Lives of the fellows

Dominick Joseph Conway

b.6 February 1918 d.[?] March 1989
MA MB BCh Cantab(1943) DTM&H(1946) DCH(1946) MD(1950) MRCP(1951) FRCPC(1954) FRCP(1973)

Dominick Conway was born in Bulawayo, Southern Rhodesia (now Zimbabwe) where his father, James Joseph Conway, was a farmer and mining contractor. Dominick - or ‘Nick', as he was called - received his early education at St George’s College, Salisbury. In 1936 he became an undergraduate at Caius College, Cambridge, and went on to St Thomas’ Hospital, London, where he obtained the Conjoint in 1942. During his student days he was an all rounder in sports.

After a spell as house physician at Colchester General Hospital, he joined the RAF medical service and served in the UK and India from 1942-45. On demobilization he still had a very open mind about which branch of medicine most interested him, but a house physician’s post in paediatrics quickly convinced him that paediatrics would be his life’s work. In 1945 he commenced his training at the Hospital for Sick Children, Great Ormond Street, London, as a house physician, followed by an appointment as lecturer and research assistant at University College Hospital. Having obtained his doctorate from Cambridge in 1950 with his thesis entitled ‘Bronchiectasis in Childhood’, he completed his postgraduate training in 1952. In that same year he was awarded a research and travelling fellowship at Harvard University and the Children’s Medical Centre, Boston, Massachusetts, where he worked on infectious diseases and furthered his studies on bronchiectasis.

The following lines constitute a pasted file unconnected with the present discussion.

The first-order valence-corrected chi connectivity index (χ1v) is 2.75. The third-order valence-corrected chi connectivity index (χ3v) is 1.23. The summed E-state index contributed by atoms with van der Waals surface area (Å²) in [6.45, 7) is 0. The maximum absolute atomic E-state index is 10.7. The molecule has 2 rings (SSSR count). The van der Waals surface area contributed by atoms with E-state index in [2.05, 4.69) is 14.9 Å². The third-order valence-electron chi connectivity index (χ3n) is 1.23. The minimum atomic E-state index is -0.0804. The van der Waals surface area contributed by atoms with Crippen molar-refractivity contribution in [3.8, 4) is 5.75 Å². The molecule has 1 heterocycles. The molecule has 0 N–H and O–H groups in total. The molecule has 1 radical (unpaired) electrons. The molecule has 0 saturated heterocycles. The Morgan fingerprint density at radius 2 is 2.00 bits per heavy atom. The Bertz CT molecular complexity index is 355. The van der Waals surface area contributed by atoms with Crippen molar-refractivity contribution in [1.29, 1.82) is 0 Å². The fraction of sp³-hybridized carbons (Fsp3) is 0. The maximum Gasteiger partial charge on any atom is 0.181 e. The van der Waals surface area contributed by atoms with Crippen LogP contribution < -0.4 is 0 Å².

In 1953, Nick Conway was invited by the University of Ottawa, Canada, to head the department of paediatrics at the newly established faculty of medicine. He accepted the post and, with ms wife and family, moved to Canada and later became a Canadian citizen. He was professor and head of the department of paediatrics from 1953-71, and continued as professor until his retirement.

At the University he developed the teaching programme in paediatrics, setting a firm foundation for paediatric care and research. He was active in the planning and development of the Children’s Hospital of Eastern Ontario and joined the staff of its new department of paediatrics when it was opened in 1974.

Conway’s reputation as an outstanding teacher and humanitarian was rapidly established and he was respected and beloved by both students and colleagues. During these years his research included nutrition and growth and development in children, and he was co-founder and chairman of the cleft palate team.

Nick met his wife, Rosamund Lees, while they were each visiting Paris in 1939. In their subsequent 45 years of marriage they had eight children, of whom two - Robin and Emily - became doctors. They led a wonderful family home life; in a house full of children, friends, students and refugees from many countries and societies, who were nurtured through hard times and difficult periods. Theirs was truly a loving home in the broadest sense of the phrase.

Unfortunately, tragedy struck at the peak of his career. Nick was found to have a malignancy involving his pelvis. He went to the Sloane-Kettering Institute in New York in 1969 for surgical removal of the tumour. In spite of the loss of his leg and the major portion of his pelvis, Nick returned to work and continued in the practice of paediatrics at the hospital and university. For the next twenty years his courage, faith and fortitude were an inspiration to his friends and colleagues.

Nick Conway was an outstanding paediatrician who left a permanent legacy behind him in the continuance of the high standards of paediatric care and teaching which he had nurtured from the beginning.

J Wiley
W Jeans
R Conway

(Volume IX, page 95)

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